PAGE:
should be made from time to time as
conditions and circumstances war-
rant, such changes being left to the
discretion of the Orientation Period
Committee. However, the following
possible modifications of practice are
suggested for the consideration of
that committee:
(a). Making attendance upon cer-
tain activities of the Orientation Per-
iod optional with each student rather
than mandatory.
(b). Encouraging the high schools
themselves to assume a somewhat
greater responsibility than at present
for acquainting prospective fresh-
men from their schools with some of
the more general adjustments which
must be made when they enter the
University. For example, the schools
can be encouraged to discuss with
freshman college organizations, soror-
ities, and in particular, the large de-
gree of personal freedom permitted in
college life, together with the result-
ing emphasis on individual respon-
. So far as possible, group leaders
should be chosen from those faculty
members who are vitally interested in
students and in Orienation Period.
H'eads of Departments are urged to
cooperate in the selection of such
group leaders.
Secretary, tJniversity Council.
Phi Beta Kappa Banquet Notices:
Last week the notices of this year's
Initiation Banquet were mailed to all
members who expressed a wish to
have them. It happens, however, that
last year no less than twenty reply
cards came back to this office checked
to indicate that the senders wished
notices but there were no names
signed to them. Naturally it was im-
possible to tell whose cards these
were. If you wish to have a notice
sent to you and do not get one, please
notify the Secretary as soon as possi-
ble, as it may be that your card wasI
among those that came back un-
signed. This is the only way in which
future errors can be prevented.
ORMA F. BUTLER, Secretary.
Phi Beta Kappa Initiation Ban-
quet: The Annual Initiation Ban-
quet of the Alpha Chapter in Mich-
igan will be held on Thursday, May 2,
at 6:30 p.m. Professor Robert D. Car-
michael, Dean of the Graduate
School, University of Illinois, will de-
liver the principal address. His sub-
ject will be "Number and Clear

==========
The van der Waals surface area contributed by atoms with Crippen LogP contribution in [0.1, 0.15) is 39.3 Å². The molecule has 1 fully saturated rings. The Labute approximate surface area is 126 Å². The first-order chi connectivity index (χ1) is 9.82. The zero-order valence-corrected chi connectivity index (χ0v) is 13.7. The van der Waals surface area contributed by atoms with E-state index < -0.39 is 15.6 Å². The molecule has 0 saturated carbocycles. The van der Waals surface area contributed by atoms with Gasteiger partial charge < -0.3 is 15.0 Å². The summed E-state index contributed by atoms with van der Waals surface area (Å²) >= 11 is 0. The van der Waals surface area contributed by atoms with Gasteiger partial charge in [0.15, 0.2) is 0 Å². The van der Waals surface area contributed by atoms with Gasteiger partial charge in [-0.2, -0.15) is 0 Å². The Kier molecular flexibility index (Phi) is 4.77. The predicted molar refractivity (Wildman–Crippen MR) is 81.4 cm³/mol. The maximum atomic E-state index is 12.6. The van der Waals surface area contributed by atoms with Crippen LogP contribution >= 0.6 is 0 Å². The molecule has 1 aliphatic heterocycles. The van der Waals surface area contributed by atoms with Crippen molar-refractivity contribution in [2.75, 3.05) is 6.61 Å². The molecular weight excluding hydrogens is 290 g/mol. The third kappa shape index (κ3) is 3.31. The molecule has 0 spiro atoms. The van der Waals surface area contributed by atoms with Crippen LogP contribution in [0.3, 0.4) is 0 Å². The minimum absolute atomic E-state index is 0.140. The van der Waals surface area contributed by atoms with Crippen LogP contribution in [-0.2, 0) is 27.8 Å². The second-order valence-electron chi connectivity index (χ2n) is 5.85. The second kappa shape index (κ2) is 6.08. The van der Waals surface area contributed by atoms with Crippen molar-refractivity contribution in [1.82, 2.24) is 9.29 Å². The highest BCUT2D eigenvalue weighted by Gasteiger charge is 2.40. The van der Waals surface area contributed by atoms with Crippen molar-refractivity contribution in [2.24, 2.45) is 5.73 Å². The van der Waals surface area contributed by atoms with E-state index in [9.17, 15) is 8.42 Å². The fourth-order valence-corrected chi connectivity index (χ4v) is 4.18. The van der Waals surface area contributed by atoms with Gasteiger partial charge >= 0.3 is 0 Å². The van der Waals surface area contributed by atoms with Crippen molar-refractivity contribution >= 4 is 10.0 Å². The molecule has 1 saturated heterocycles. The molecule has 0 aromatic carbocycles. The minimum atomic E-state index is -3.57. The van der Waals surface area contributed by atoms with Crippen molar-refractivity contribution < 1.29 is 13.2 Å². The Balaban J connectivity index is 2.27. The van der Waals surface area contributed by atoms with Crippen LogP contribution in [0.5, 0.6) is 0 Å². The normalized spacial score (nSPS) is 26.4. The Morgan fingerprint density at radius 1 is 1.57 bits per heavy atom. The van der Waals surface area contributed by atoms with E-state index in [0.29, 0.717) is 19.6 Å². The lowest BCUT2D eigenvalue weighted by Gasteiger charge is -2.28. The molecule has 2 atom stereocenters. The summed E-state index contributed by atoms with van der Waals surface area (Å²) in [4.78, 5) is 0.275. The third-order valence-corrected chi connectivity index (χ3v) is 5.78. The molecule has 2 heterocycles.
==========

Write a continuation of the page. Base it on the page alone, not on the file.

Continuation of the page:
Thinking: An Aspect of Human Cul-
ture." The banquet is open to the
husbands and wives of members.
Members of other Chapters are cordi-

ally invited to be present. Reserva-
tions or cancellations of reservations
may be made through the Secretary's
office up to 5 p.m., April 30. At that
time we must make our final arrange-
ments with the League. The price of
the dinner is $1.00., Tickets may be
gotten at the door. Please bring ex-
act change.
ORMA F. BUTLER, Secretary.

and $4 each, provided Festival coup-
ons from season Choral Union tick-
ets are returned, or without such
coupons, the prices will be $5, $6,
and $7 each.
University Bureau of Appointments
and Occupational Information has re-
ceived notice of the following U. S
Civil Service Examinations:
Minor Laboratory Apprentice, sal-
ary, $1,020.
Immigration Patrol Inspector, sal-
ary, $1,800.
Announcements are on file i Room
201, Mason Hall.,
Senior Engineers: For the benefit of
the Seniors who were unable to se-
cure their announcements and per-
sonal cards last week, the deadline has
been extended to 2:30 Tuesday after-
noon, April 23. This will be your last
chance to secure any announcements
through your committee.
Sophomore Engineers: Class jack-
ets may be ordered at Masten and
Chase, 211 S. Main St. These jackets
must be ordered before April 25.
School of Education Seniors: Com-
mencement Invitations will be sold
in the lobby of the University High
School on Tuesday afternoon from
1:00 to 5:00 p.m. and on Wednesday
a.m. from 9:00 to 12:00. This is ab-
solutely the last chance for you to
get them.
Tau Beta Pi: Notice to all members
residing in Ann Arbor who are not
actively affiliated with the local chap-
ter: Please communicate with the
Corresponding Secretary at 715 Hill
St. and notify him of your present ad-
dress and telephone number.
Poetry Reading Contest: The final
time for entering this contest is 4
p.m. Wednesday, April 24. The name
and telephone number of each con-
testant and the list of poetry to be
used must be handed in to Professor
Hollister, or Professor Rich, or at the
,office of the Department of Speech
and General Linguistics, Room 3211,
Angell Hall. Contestants must be
eligible to take part in public activi-
ties. Each contestant will have 12
minutes in which to talk about and
interpret from memory the poetry
Contempirary: All manuscripts for
the May issue must be submitted to
the Contemporary office, Student
Publications Building by noon of Sat-
urday, April 27.
Students Interested in Spring Frolic
Those students who ae interested in
securing tickets for the Spring Frolic
can get tickets at the Information
Desk on the fourth floor of the Uni-